re: other idioms used -- "the facts of life" is fairly common, I think.
posted by Rumple at 9:35 AM on July 24, 2008 [1 favorite]

In Spanish there's no phrase that I can think of.
posted by signal at 9:50 AM on July 24, 2008

Trig, that wikipedia article mentions this:

According to that story the birds are like men and the bees like women: Birds are free to fly wherever they like, but bees are enslaved to a single queen their entire life and their whole life is dedicated to keeping her alive.

As an American, I´ve never heard this as an actual story, and always thought ¨The Birds and the Bees¨ more of a code word for explaining the mechanics involved. Was there an actual story along these lines that used to be told?
posted by yohko at 10:48 AM on July 24, 2008

American English speaker. I've always understood the phrase to refer to two separate stories, told by a well-meaning but overly euphemistic parent.

1. The birds have a little egg in their nest and they love it very much, and they sit with it until it hatches. Mommy is growing a baby inside her just like there is a baby chick growing inside the egg. (or something along those lines - to explain gestation)

2. The bees pollinate the flowers, just like mommies and daddies, um, you see (or something along those lines - to explain fertilization)

And I think part of the humor of the phrase comes from the fact that it's a pretty confusing explanation.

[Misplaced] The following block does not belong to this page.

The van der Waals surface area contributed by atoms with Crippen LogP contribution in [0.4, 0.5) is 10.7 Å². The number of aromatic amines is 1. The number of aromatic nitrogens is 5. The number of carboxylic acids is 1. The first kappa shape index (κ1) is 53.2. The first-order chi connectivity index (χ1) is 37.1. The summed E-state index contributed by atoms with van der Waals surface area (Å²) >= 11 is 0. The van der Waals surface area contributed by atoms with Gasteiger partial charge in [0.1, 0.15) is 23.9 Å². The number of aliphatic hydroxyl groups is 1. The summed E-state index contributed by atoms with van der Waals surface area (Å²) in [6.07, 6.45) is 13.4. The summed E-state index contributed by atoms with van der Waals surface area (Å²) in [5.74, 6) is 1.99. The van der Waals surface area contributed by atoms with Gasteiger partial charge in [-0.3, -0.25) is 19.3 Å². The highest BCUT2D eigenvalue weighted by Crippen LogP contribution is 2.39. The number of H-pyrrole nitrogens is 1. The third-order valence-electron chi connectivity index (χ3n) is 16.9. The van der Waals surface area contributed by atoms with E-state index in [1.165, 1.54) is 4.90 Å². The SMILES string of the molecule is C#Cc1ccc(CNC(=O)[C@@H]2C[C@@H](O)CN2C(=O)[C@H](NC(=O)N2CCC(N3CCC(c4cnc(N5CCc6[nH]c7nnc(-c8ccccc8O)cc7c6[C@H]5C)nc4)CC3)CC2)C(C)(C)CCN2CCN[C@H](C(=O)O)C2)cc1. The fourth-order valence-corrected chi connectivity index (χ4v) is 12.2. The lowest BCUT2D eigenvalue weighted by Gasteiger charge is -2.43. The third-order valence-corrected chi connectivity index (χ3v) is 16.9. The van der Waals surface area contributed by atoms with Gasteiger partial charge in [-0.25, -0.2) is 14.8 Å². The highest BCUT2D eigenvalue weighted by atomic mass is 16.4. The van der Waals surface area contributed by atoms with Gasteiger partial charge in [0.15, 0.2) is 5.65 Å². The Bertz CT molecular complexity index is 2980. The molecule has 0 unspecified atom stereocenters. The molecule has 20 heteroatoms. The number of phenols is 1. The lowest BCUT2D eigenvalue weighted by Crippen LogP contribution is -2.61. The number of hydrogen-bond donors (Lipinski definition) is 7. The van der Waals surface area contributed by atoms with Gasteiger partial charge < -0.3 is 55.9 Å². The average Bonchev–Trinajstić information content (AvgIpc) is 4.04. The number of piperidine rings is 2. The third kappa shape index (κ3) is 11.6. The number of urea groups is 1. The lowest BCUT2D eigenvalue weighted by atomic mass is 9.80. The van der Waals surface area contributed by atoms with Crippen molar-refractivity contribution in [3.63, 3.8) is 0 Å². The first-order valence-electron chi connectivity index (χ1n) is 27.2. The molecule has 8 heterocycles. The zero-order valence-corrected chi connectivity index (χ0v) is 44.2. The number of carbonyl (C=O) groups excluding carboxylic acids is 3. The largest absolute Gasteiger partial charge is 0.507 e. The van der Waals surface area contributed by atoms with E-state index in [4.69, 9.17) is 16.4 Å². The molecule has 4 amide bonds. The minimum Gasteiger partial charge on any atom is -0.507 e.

posted by LobsterMitten at 11:21 AM on July 24, 2008

In Liverpool as a child I spent endless hours searching the vegetable patch for signs of my baby brother to be, we all knew that that was were babies came from!

On the continent (and in childrens books), babies are apparently delivered by Storks, complete with nappies (diapers) as we didn't have any Storks to reference, finding babies under cabbage leaves seemed much more likely!
posted by plainjs at 11:37 AM on July 24, 2008

The bizarre "stork delivers a baby" thing is definitely well-known here in the states. It's in dumbo, even.
posted by Solon and Thanks at 1:41 PM on July 24, 2008

Thanks for the interesting answers, especially about "the flowers and the bees" variation, which I hadn't heard before.

Just to clarify, I wasn't looking for the origin of the phrase, I was looking for examples of other euphemisms used to mean the same thing in other parts of the world.
posted by amyms at 4:21 PM on July 24, 2008

Bees & flowers are used metaphorically for sexuality in Chinese symbolism, but I can't state with certainty that it has the same euphemistic meaning as the birds & the bees in English.
posted by UbuRoivas at 7:21 PM on July 24, 2008